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    'Theater of War' Seeks to Heal Soldiers

    Ancient Greek warrior plays promote frank discussion of post-traumatic stress

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    Maj. Joseph Geraci speaks at a town hall-style discussion following a 'Theater of War,' performance.
    Maj. Joseph Geraci speaks at a town hall-style discussion following a 'Theater of War,' performance.

    Wars may differ in their circumstances, but the toll on those who fight them has been strikingly similar over the centuries. The violence, clamor and loss suffered in war weigh heavily on soldiers, no matter how brave.

    To heal the inescapable emotional wounds of combat, the U.S. Department of Defense conducts a program called "Theater of War," in which readings of ancient Greek warrior plays are performed for active duty service members and their families.

    The readings are designed to promote frank discussion about post-traumatic stress disorder and other psychological effects of war.

    Theater of War

    "Ajax! My name is a sad song," intones the voice of actor Bill Kemp. "Who would have thought it would someday become the sound a man makes in despair?"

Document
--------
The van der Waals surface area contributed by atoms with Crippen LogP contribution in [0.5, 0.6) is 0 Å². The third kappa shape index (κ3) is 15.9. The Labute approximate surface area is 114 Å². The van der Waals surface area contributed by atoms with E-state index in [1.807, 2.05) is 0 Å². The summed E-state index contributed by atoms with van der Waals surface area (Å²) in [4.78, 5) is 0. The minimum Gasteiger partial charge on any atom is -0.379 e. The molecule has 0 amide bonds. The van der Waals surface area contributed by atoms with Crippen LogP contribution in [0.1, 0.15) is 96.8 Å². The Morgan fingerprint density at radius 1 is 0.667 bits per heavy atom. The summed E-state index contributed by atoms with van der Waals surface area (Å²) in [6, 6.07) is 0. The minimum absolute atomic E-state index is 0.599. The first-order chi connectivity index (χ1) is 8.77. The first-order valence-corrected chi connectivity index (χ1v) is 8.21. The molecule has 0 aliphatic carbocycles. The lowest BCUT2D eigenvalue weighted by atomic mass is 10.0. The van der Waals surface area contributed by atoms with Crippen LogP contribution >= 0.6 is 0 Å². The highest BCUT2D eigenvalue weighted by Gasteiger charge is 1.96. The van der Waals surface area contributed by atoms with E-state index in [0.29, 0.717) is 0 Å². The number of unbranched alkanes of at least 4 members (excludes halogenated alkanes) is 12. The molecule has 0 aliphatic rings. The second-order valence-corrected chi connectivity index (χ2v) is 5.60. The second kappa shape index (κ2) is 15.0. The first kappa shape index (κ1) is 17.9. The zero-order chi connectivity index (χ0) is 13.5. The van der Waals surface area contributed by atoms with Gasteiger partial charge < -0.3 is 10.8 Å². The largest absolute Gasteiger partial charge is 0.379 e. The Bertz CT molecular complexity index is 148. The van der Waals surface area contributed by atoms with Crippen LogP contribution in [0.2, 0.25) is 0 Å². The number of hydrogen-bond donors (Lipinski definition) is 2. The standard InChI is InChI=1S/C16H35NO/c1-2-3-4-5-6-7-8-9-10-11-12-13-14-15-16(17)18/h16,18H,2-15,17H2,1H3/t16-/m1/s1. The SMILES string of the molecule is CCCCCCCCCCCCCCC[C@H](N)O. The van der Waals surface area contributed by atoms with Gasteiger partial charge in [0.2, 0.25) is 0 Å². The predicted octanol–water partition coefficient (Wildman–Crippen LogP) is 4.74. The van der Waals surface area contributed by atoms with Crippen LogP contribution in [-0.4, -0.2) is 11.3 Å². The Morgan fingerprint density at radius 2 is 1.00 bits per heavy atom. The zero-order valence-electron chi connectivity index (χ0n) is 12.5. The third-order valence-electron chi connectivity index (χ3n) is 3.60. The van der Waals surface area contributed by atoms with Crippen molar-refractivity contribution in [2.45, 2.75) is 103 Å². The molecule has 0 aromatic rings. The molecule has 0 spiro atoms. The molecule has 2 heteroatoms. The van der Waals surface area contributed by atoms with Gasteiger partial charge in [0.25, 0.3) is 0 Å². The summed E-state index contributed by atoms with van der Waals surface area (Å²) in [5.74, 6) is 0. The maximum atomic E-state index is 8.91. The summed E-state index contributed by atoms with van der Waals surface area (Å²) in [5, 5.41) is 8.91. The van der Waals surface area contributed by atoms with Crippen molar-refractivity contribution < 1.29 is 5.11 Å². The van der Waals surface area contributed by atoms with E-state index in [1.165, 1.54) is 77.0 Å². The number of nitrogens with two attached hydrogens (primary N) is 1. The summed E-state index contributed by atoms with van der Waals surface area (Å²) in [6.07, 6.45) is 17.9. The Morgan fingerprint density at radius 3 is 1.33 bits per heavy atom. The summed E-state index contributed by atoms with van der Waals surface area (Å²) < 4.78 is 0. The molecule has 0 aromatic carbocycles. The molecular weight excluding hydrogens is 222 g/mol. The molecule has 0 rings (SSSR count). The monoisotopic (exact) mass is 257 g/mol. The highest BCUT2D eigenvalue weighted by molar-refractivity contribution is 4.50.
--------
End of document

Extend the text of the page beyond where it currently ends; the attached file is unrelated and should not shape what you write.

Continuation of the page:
Ajax is the title character in a tragedy written by Greek playwright and former general, Sophocles, 2,500 years ago. It recounts the story of a fierce Greek warrior who slips into a crazed depression near the end of the Trojan War, attempts to kill his commanders, then takes his own life.

    'Theater of War' readings are designed to promote frank discussion about post-traumatic stress disorder and other psychological effects of war.
    'Theater of War' readings are designed to promote frank discussion about post-traumatic stress disorder and other psychological effects of war.

    "It says that no one is invulnerable to psychological injury, that even the strongest among us fall," says Bryan Doerries, founder and director of Theater of War. The non-profit organization has staged readings of "Ajax," and a companion play to over 20,000 active duty U.S. military personnel and their families over the past year.

    Today, many doctors would say Ajax shows classic symptoms of Post Traumatic Stress Disorder," or "PTSD," an acute anxiety response often triggered by witnessing or experiencing intense or prolonged fear, helplessness or horror.

    The U.S Department of Veterans Affairs says that up to 20 percent of American troops returning from Iraq suffer from PTSD. Almost every day someone in the military commits suicide.

    "We perform for only one reason," says Doerries, "and that is to inspire a conversation that would not otherwise be possible."

    Inspiring conversation

    He adds that people see themselves and their own stories reflected in an ancient narrative and they realize they are not alone, either in the room, or across the millennia.

    Brig. Gen. Loree Sutton talks of the high suicide rate in the military, saying they are averaging "almost a suicide a day."